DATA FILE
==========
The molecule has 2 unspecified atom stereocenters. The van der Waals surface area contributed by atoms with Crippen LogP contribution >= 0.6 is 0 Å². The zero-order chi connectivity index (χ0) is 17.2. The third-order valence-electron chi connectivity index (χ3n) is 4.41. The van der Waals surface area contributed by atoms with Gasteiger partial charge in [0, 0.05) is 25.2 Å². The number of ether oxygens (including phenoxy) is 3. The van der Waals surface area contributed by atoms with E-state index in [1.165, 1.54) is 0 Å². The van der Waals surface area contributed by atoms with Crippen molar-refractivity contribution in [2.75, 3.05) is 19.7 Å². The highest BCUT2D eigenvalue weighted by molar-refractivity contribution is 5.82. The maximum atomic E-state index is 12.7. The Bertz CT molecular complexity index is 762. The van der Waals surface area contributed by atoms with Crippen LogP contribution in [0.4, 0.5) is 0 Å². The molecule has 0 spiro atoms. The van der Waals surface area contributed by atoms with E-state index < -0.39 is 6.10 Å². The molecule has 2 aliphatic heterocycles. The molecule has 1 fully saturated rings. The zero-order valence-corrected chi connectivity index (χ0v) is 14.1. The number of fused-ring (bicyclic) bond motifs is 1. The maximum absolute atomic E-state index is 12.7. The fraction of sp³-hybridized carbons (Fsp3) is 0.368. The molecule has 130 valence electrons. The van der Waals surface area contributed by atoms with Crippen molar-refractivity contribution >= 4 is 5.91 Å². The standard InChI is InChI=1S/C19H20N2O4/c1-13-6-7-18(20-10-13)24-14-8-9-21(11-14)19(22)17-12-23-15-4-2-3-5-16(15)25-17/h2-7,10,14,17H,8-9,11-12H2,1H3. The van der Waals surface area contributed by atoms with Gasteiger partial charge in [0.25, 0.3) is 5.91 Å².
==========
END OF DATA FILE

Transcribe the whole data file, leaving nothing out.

The molecule has 2 unspecified atom stereocenters. The van der Waals surface area contributed by atoms with Crippen LogP contribution >= 0.6 is 0 Å². The zero-order chi connectivity index (χ0) is 17.2. The third-order valence-electron chi connectivity index (χ3n) is 4.41. The van der Waals surface area contributed by atoms with Gasteiger partial charge in [0, 0.05) is 25.2 Å². The number of ether oxygens (including phenoxy) is 3. The van der Waals surface area contributed by atoms with E-state index in [1.165, 1.54) is 0 Å². The van der Waals surface area contributed by atoms with Crippen molar-refractivity contribution in [2.75, 3.05) is 19.7 Å². The highest BCUT2D eigenvalue weighted by molar-refractivity contribution is 5.82. The maximum atomic E-state index is 12.7. The Bertz CT molecular complexity index is 762. The van der Waals surface area contributed by atoms with Crippen LogP contribution in [0.4, 0.5) is 0 Å². The molecule has 0 spiro atoms. The van der Waals surface area contributed by atoms with E-state index < -0.39 is 6.10 Å². The molecule has 2 aliphatic heterocycles. The molecule has 1 fully saturated rings. The zero-order valence-corrected chi connectivity index (χ0v) is 14.1. The number of fused-ring (bicyclic) bond motifs is 1. The maximum absolute atomic E-state index is 12.7. The fraction of sp³-hybridized carbons (Fsp3) is 0.368. The molecule has 130 valence electrons. The van der Waals surface area contributed by atoms with Crippen molar-refractivity contribution >= 4 is 5.91 Å². The standard InChI is InChI=1S/C19H20N2O4/c1-13-6-7-18(20-10-13)24-14-8-9-21(11-14)19(22)17-12-23-15-4-2-3-5-16(15)25-17/h2-7,10,14,17H,8-9,11-12H2,1H3. The van der Waals surface area contributed by atoms with Gasteiger partial charge in [0.25, 0.3) is 5.91 Å².